Q: Suppose a rock is dropped off a cliff with an initial speed of 0 What is the rock's speed after 5 seconds in if it encounters no air resistance?

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49

9.8m/s(5)= 49

,033

The acceleration of gravity is 9.8 m/s2Speed after 3 sec = (9.8 x 3) = 29.4 m/s

speed is decided by v = a(t), where t is your time variable and a is your acceleration constant. after 3 seconds, your velocity v = (9.8m/s2)(3s) = 29.4m/s

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29.4

49

9.8m/s(5)= 49

,033

The acceleration of gravity is 9.8 m/s2Speed after 3 sec = (9.8 x 3) = 29.4 m/s

The speed of the rock after 5 seconds, neglecting air resistance, can be determined using the equation: speed = initial velocity + acceleration * time. Since the initial speed is 0 m/s, and assuming the acceleration due to gravity is 9.81 m/sĀ², the speed of the rock after 5 seconds would be 49.05 m/s.

The rock would have a speed of 49 m/s after 5 seconds of free fall due to gravity (assuming g = 9.81 m/s^2). This is because its speed increases by 9.81 m/s every second during free fall.

The rock's speed after 5 seconds would be approximately 49 m/s. This is calculated using the formula v = g * t, where v is the final speed, g is the acceleration due to gravity (9.8 m/s^2), and t is the time elapsed (5 seconds).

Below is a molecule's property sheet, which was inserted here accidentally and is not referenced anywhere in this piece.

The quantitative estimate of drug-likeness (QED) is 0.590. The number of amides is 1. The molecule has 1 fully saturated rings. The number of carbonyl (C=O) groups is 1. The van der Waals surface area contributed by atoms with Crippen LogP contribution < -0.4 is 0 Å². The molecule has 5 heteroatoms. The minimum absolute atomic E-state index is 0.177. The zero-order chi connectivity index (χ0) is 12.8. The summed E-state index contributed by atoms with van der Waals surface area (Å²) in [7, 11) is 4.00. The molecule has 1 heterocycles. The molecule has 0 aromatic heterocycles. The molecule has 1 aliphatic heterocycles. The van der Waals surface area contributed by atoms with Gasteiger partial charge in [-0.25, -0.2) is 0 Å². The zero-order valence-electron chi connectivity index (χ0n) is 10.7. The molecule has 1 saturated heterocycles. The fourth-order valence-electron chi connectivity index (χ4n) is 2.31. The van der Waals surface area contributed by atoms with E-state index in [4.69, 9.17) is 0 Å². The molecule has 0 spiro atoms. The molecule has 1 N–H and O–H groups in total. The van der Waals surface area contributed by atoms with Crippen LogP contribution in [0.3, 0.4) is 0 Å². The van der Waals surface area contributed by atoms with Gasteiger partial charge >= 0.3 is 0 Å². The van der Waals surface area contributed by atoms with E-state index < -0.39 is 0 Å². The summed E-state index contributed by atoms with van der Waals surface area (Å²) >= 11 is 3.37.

speed is decided by v = a(t), where t is your time variable and a is your acceleration constant. after 3 seconds, your velocity v = (9.8m/s2)(3s) = 29.4m/s

The acceleration of gravity is 32.1 ft/sec2 .After 3 seconds, the rock's downward speed is (3 x 32.1) = 96.3 ft/sec.(96.3 ft/sec) x (1 mi / 5,280 ft) = (96.3 / 5,280) (ft - mi / sec - ft) = 0.0182 mile/sec (rounded)

A pendulum will eventually come to a stop due to air resistance and friction, which absorb the pendulum's energy over time. The rate at which the pendulum's motion slows down depends on the amount of resistance it encounters and the initial energy imparted to it.

No, the acceleration is not the same for an object that is dropped and an object that is thrown. When an object is dropped, it experiences a constant acceleration due to gravity. When an object is thrown, its acceleration can vary depending on factors such as the initial velocity and direction.